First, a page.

When it comes to all things under the sea, some D.C. public high school students recently outsmarted peers in the region who have more oceanic experience.
Fourteen students from Ballou, Wilson and Woodson high schools recently represented the city’s public schools for the first time in the regional competition of the National Ocean Sciences Bowl. Each year, thousands of students from across the country participate in the competition, racing for their buzzers to show off their knowledge about marine science.
“They did well against schools that had competed before and there were a lot of close matches,” said Sarah Tilman, a biology teacher at Wilson.
Four Wilson students defeated a team from North Hagerstown High School in Western Maryland. Three Woodson students — with help from a stand-in from Ballou — ousted a team from Winston Churchill High School in Montgomery County, which ranked 42nd in the 2007 U.S. News & World Report’s list of 100 best high schools.
Last year, the National Oceanic and Atmospheric Administration teamed with D.C. schools to start the New Millennium Observatory, or Nemo. The pilot program is intended to promote ocean literacy.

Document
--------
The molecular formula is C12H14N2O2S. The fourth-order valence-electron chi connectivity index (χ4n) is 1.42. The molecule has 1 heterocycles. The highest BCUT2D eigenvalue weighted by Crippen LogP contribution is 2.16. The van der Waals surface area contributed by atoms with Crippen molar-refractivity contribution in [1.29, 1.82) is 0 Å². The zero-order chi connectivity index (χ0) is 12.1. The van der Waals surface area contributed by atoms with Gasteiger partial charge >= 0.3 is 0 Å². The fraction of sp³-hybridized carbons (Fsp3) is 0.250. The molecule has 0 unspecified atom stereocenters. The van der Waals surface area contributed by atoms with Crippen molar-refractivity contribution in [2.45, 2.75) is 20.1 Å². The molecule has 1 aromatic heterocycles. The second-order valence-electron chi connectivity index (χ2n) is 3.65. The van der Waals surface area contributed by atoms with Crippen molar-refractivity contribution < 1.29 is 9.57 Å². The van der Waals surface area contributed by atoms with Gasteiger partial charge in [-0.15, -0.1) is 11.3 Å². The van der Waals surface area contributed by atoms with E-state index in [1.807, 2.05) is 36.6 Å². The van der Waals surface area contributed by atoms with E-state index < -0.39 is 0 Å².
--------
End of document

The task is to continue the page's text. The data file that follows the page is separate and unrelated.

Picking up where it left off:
“We give D.C. schools the resources to get to the competition because it helps to direct careers, and it helps students to find something they’re passionate about,” said Laura Oremland, a NOAA scientist and the program coordinator.
Miss Oremland noticed that D.C. public schools were underrepresented at National Ocean Sciences Bowl competitions in the District.
Natalie Randolph, a biology teacher and sciences bowl coach at Woodson, said her students were intimidated at first by the quick buzz-ins from students at Thomas Jefferson High School in Alexandria, whose science and technology school is ranked first nationally.
Out of the 10 teams competing this year Woodson finished sixth, Wilson came in eighth and Ballou ended up 10th. Regardless of the outcome, Miss Tilman said, “the competition got all of the D.C. schools pumped up and wanting to do better next time.”
NOAA has funded the Nemo after-school curriculum since January 2007, allowing about 30 D.C. students and teachers to take field trips to aquariums and research laboratories. The students have had the opportunity to learn from professionals, drag a net behind a boat and “find a fish or hold a crab, and dissect a fish to see the contents of its stomach,” Miss Tilman said.
Miss Randolph said the program “opens the world to inner-city kids by exposing them to science and different careers in science.”
“It opens doors for opportunities they might not have known were there,” she said.